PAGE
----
|EGMR, 28.03.2006 - 72286/01|
- Europäischer Gerichtshof für Menschenrechte
MELNIK v. UKRAINE
Art. 3, Art. 6, Art. 6 Abs. 1, Art. 6 Abs. 3 Buchst. c, Art. 13, Art. 29, Art. 29 Abs. 3, Art. 34, Art. 35, Art. 35 Abs. 1, Art. 35 Abs. 3, Art. 41 MRK
Violation of Art. 3 Violation of Art. 13 Remainder inadmissible Pecuniary damage - claim dismissed Non-pecuniary damage - financial award Costs and expenses partial award - Convention proceedings (englisch)
Wird zitiert von ... (245)
- EGMR, 07.06.2012 - 38433/09
CENTRO EUROPA 7 S.R.L. AND DI STEFANO v. ITALYHowever, even in such cases, the applicant's intention to mislead the Court must always be established with sufficient certainty (see, mutatis mutandis, Melnik v. Ukraine, no. 72286/01, §§ 58-60, 28 March 2006, and Nold v. Germany, no. 27250/02, § 87, 29 June 2006).
- EGMR, 01.07.2010 - 17674/02
DAVYDOV AND OTHERS v. UKRAINEThe remedy can be both preventive and compensatory in instances where persons complain about their ill-treatment in detention or the conditions thereof (see Melnik v. Ukraine, no. 72286/01, § 68, 28 March 2006).
In particular, the status of such a prosecutor under domestic law, his proximity to the prison officials with whom a prosecutor supervises on respective prisons on a daily basis and integration into that prison system, do not offer adequate safeguards to ensure conduct of an independent and impartial review of the ill-treatment complaints that are aimed at prison officials (see Melnik v. Ukraine, no. 72286/01, § 69, 28 March 2006).
As to the applicants' complaints about the conditions of detention, the Court notes that while it is true that the applicants did not use the channels suggested by the Government, the Court finds that the problems arising from the conditions of detention are of a structural nature and concern not only the applicants' personal situation (see Melnik v. Ukraine, no. 72286/01, § 70, 28 March 2006).
The Court, taking into account its previous case-law on the matter of exhaustion of domestic remedies in respect of conditions of detention in Ukrainian prisons, its findings in similar cases (see Melnik v. Ukraine, no. 72286/01 and Dvoynykh v. Ukraine, no. 72277/01, quoted above), the specific circumstances of the present cases relating to acts undertaken by the domestic authorities to examine the applicants' complaints (see paragraphs 85-97 and 99-100 above) and its conclusions as to the factual circumstances of the case (see paragraphs 219-220 and 227-228 above), considers that the applicants had no effective and accessible remedies for their complaints about the conditions of detention, including overcrowding in the prison cells.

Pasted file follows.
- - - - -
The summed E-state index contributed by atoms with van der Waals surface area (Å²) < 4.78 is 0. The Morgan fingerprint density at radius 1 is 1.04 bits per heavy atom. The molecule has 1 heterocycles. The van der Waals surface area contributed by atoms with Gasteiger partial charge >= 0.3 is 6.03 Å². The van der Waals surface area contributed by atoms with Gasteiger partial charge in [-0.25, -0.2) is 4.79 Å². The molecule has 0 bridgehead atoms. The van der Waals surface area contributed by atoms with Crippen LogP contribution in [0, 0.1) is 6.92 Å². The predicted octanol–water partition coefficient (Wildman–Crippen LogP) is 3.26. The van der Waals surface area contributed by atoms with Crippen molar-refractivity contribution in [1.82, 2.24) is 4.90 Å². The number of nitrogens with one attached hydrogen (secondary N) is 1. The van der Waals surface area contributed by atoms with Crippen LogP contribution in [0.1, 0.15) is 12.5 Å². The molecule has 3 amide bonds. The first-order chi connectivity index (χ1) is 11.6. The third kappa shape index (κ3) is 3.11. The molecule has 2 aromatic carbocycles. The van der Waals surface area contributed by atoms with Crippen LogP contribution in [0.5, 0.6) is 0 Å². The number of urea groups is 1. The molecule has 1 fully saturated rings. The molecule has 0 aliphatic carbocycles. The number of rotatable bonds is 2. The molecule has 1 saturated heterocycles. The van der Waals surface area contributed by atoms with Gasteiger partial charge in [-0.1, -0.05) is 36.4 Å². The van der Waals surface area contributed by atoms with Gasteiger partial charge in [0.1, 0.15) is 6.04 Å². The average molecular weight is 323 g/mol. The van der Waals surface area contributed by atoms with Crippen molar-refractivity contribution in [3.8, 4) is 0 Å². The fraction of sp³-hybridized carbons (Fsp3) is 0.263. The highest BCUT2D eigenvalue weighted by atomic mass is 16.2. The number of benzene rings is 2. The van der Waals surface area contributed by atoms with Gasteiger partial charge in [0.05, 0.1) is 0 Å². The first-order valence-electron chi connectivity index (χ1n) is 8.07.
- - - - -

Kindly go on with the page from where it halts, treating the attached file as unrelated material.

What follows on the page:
From the Court's point of view this in itself was not compatible with the standards established by the Convention and the Court's case-law, which has already established that a space of 1-2.5 m² of space per prisoner amounts to continuous and severe overcrowding (see Melnik v. Ukraine, no. 72286/01, § 103, 28 March 2006; Yakovenko v. Ukraine, no. 15825/06, § 84, 25 October 2007; and Dvoynykh v. Ukraine, no. 72277/01, § 66, 12 October 2006).
- EGMR, 30.04.2013 - 49872/11
Julija TymoschenkoThe Court has frequently found a violation of Article 3 of the Convention on account of a lack of personal space afforded to detainees (see Peers v. Greece, no. 28524/95, §§ 69 et seq., ECHR 2001-III; Khudoyorov v. Russia, no. 6847/02, §§ 104 et seq., ECHR 2005-X; Labzov v. Russia, no. 62208/00, §§ 44 et seq., 16 June 2005; Novoselov v. Russia, no. 66460/01, §§ 41 et seq., 2 June 2005; Melnik v. Ukraine, no. 72286/01, § 103, 28 March 2006; Visloguzov v. Ukraine, no. 32362/02, § 46, 20 May 2010; and Iglin v. Ukraine, no. 39908/05, § 52, 12 January 2012).
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